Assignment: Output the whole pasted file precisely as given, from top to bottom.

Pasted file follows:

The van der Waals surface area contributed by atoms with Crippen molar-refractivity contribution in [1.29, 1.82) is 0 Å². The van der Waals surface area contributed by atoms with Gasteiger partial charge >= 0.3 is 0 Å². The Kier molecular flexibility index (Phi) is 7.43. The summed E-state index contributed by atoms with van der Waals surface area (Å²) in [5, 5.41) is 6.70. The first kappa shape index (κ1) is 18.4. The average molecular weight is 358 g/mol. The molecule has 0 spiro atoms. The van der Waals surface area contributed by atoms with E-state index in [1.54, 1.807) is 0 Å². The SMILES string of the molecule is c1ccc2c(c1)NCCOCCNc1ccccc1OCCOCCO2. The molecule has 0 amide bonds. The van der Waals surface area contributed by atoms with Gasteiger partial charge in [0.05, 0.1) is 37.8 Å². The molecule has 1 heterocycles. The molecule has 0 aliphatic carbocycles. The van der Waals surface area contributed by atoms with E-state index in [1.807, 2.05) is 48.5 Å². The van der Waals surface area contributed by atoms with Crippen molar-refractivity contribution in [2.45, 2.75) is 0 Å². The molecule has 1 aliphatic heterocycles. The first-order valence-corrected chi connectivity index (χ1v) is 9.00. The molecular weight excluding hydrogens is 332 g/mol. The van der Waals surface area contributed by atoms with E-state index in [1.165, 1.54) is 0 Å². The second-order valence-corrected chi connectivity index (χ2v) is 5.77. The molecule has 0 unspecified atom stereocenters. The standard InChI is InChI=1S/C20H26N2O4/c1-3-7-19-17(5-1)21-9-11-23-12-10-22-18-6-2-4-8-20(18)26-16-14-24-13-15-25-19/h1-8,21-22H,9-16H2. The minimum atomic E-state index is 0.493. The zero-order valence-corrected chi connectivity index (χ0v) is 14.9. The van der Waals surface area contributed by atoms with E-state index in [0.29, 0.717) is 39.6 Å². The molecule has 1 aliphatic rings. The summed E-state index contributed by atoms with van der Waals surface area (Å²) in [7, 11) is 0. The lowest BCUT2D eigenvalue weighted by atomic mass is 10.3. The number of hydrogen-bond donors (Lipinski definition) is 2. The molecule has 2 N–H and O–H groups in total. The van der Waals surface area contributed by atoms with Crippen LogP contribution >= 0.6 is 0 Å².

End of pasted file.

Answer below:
The van der Waals surface area contributed by atoms with Crippen molar-refractivity contribution in [1.29, 1.82) is 0 Å². The van der Waals surface area contributed by atoms with Gasteiger partial charge >= 0.3 is 0 Å². The Kier molecular flexibility index (Phi) is 7.43. The summed E-state index contributed by atoms with van der Waals surface area (Å²) in [5, 5.41) is 6.70. The first kappa shape index (κ1) is 18.4. The average molecular weight is 358 g/mol. The molecule has 0 spiro atoms. The van der Waals surface area contributed by atoms with E-state index in [1.54, 1.807) is 0 Å². The SMILES string of the molecule is c1ccc2c(c1)NCCOCCNc1ccccc1OCCOCCO2. The molecule has 0 amide bonds. The van der Waals surface area contributed by atoms with Gasteiger partial charge in [0.05, 0.1) is 37.8 Å². The molecule has 1 heterocycles. The molecule has 0 aliphatic carbocycles. The van der Waals surface area contributed by atoms with E-state index in [1.807, 2.05) is 48.5 Å². The van der Waals surface area contributed by atoms with Crippen molar-refractivity contribution in [2.45, 2.75) is 0 Å². The molecule has 1 aliphatic heterocycles. The first-order valence-corrected chi connectivity index (χ1v) is 9.00. The molecular weight excluding hydrogens is 332 g/mol. The van der Waals surface area contributed by atoms with E-state index in [1.165, 1.54) is 0 Å². The second-order valence-corrected chi connectivity index (χ2v) is 5.77. The molecule has 0 unspecified atom stereocenters. The standard InChI is InChI=1S/C20H26N2O4/c1-3-7-19-17(5-1)21-9-11-23-12-10-22-18-6-2-4-8-20(18)26-16-14-24-13-15-25-19/h1-8,21-22H,9-16H2. The minimum atomic E-state index is 0.493. The zero-order valence-corrected chi connectivity index (χ0v) is 14.9. The van der Waals surface area contributed by atoms with E-state index in [0.29, 0.717) is 39.6 Å². The molecule has 1 aliphatic rings. The summed E-state index contributed by atoms with van der Waals surface area (Å²) in [7, 11) is 0. The lowest BCUT2D eigenvalue weighted by atomic mass is 10.3. The number of hydrogen-bond donors (Lipinski definition) is 2. The molecule has 2 N–H and O–H groups in total. The van der Waals surface area contributed by atoms with Crippen LogP contribution >= 0.6 is 0 Å².